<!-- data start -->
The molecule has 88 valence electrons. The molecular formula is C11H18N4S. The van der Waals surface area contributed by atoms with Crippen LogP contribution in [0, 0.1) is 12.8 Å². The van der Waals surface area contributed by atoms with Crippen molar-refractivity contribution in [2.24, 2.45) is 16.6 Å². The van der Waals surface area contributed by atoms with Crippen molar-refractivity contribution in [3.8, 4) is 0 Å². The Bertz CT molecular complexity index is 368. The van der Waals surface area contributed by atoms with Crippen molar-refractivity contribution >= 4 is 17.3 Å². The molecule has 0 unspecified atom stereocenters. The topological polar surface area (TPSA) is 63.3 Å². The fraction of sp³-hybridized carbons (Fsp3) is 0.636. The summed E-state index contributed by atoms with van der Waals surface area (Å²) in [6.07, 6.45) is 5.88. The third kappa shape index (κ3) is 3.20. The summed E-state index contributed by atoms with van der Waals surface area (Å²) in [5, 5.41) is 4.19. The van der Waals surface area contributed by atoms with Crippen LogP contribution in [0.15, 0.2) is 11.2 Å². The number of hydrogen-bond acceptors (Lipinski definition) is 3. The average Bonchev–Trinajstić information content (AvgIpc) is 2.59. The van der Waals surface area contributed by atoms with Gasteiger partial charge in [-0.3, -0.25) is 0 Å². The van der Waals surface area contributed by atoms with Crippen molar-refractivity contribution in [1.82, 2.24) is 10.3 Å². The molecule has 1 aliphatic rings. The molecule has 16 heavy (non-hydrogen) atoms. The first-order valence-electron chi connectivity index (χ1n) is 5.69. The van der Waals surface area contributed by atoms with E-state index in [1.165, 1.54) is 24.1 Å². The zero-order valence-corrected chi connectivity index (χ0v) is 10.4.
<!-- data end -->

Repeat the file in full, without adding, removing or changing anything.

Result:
The molecule has 88 valence electrons. The molecular formula is C11H18N4S. The van der Waals surface area contributed by atoms with Crippen LogP contribution in [0, 0.1) is 12.8 Å². The van der Waals surface area contributed by atoms with Crippen molar-refractivity contribution in [2.24, 2.45) is 16.6 Å². The van der Waals surface area contributed by atoms with Crippen molar-refractivity contribution in [3.8, 4) is 0 Å². The Bertz CT molecular complexity index is 368. The van der Waals surface area contributed by atoms with Crippen molar-refractivity contribution >= 4 is 17.3 Å². The molecule has 0 unspecified atom stereocenters. The topological polar surface area (TPSA) is 63.3 Å². The fraction of sp³-hybridized carbons (Fsp3) is 0.636. The summed E-state index contributed by atoms with van der Waals surface area (Å²) in [6.07, 6.45) is 5.88. The third kappa shape index (κ3) is 3.20. The summed E-state index contributed by atoms with van der Waals surface area (Å²) in [5, 5.41) is 4.19. The van der Waals surface area contributed by atoms with Crippen LogP contribution in [0.15, 0.2) is 11.2 Å². The number of hydrogen-bond acceptors (Lipinski definition) is 3. The average Bonchev–Trinajstić information content (AvgIpc) is 2.59. The van der Waals surface area contributed by atoms with Gasteiger partial charge in [-0.3, -0.25) is 0 Å². The van der Waals surface area contributed by atoms with Crippen molar-refractivity contribution in [1.82, 2.24) is 10.3 Å². The molecule has 1 aliphatic rings. The molecule has 16 heavy (non-hydrogen) atoms. The first-order valence-electron chi connectivity index (χ1n) is 5.69. The van der Waals surface area contributed by atoms with E-state index in [1.165, 1.54) is 24.1 Å². The zero-order valence-corrected chi connectivity index (χ0v) is 10.4.